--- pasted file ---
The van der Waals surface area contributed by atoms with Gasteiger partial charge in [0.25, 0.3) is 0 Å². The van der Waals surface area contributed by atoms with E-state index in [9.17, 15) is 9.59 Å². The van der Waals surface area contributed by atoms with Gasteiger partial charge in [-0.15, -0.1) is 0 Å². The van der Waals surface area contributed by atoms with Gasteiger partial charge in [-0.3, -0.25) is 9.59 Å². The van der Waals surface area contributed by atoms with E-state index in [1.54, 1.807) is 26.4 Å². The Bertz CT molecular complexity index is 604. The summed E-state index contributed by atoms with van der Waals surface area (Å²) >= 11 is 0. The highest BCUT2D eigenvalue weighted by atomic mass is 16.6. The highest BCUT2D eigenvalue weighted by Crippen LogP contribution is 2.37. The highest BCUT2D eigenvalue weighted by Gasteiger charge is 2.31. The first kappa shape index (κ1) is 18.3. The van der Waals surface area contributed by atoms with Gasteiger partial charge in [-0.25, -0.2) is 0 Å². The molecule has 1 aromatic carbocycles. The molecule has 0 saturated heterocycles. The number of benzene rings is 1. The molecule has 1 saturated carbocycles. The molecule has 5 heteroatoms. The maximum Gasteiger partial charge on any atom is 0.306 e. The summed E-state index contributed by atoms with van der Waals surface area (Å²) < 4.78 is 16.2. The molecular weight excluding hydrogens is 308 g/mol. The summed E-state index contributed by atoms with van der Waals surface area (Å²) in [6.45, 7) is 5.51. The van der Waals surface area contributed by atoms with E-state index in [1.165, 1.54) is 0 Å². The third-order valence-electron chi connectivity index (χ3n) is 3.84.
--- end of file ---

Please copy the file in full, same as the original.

The van der Waals surface area contributed by atoms with Gasteiger partial charge in [0.25, 0.3) is 0 Å². The van der Waals surface area contributed by atoms with E-state index in [9.17, 15) is 9.59 Å². The van der Waals surface area contributed by atoms with Gasteiger partial charge in [-0.15, -0.1) is 0 Å². The van der Waals surface area contributed by atoms with Gasteiger partial charge in [-0.3, -0.25) is 9.59 Å². The van der Waals surface area contributed by atoms with E-state index in [1.54, 1.807) is 26.4 Å². The Bertz CT molecular complexity index is 604. The summed E-state index contributed by atoms with van der Waals surface area (Å²) >= 11 is 0. The highest BCUT2D eigenvalue weighted by atomic mass is 16.6. The highest BCUT2D eigenvalue weighted by Crippen LogP contribution is 2.37. The highest BCUT2D eigenvalue weighted by Gasteiger charge is 2.31. The first kappa shape index (κ1) is 18.3. The van der Waals surface area contributed by atoms with Gasteiger partial charge in [-0.25, -0.2) is 0 Å². The molecule has 1 aromatic carbocycles. The molecule has 0 saturated heterocycles. The number of benzene rings is 1. The molecule has 1 saturated carbocycles. The molecule has 5 heteroatoms. The maximum Gasteiger partial charge on any atom is 0.306 e. The summed E-state index contributed by atoms with van der Waals surface area (Å²) < 4.78 is 16.2. The molecular weight excluding hydrogens is 308 g/mol. The summed E-state index contributed by atoms with van der Waals surface area (Å²) in [6.45, 7) is 5.51. The van der Waals surface area contributed by atoms with E-state index in [1.165, 1.54) is 0 Å². The third-order valence-electron chi connectivity index (χ3n) is 3.84.